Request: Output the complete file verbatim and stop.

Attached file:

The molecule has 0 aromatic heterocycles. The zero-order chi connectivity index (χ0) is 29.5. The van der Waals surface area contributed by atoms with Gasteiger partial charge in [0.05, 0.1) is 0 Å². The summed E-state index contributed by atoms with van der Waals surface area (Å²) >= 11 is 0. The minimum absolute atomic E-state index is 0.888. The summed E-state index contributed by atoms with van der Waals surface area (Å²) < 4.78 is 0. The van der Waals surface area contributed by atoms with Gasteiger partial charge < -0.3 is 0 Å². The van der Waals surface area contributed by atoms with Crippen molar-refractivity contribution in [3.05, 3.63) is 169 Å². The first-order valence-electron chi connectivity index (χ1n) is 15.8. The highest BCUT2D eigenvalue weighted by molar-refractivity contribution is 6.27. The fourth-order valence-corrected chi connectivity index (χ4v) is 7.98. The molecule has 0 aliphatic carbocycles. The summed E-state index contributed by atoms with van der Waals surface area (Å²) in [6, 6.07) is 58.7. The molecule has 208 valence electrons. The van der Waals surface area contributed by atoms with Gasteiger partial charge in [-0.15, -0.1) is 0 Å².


The molecule has 0 aromatic heterocycles. The zero-order chi connectivity index (χ0) is 29.5. The van der Waals surface area contributed by atoms with Gasteiger partial charge in [0.05, 0.1) is 0 Å². The summed E-state index contributed by atoms with van der Waals surface area (Å²) >= 11 is 0. The minimum absolute atomic E-state index is 0.888. The summed E-state index contributed by atoms with van der Waals surface area (Å²) < 4.78 is 0. The van der Waals surface area contributed by atoms with Gasteiger partial charge < -0.3 is 0 Å². The van der Waals surface area contributed by atoms with Crippen molar-refractivity contribution in [3.05, 3.63) is 169 Å². The first-order valence-electron chi connectivity index (χ1n) is 15.8. The highest BCUT2D eigenvalue weighted by molar-refractivity contribution is 6.27. The fourth-order valence-corrected chi connectivity index (χ4v) is 7.98. The molecule has 0 aliphatic carbocycles. The summed E-state index contributed by atoms with van der Waals surface area (Å²) in [6, 6.07) is 58.7. The molecule has 208 valence electrons. The van der Waals surface area contributed by atoms with Gasteiger partial charge in [-0.15, -0.1) is 0 Å².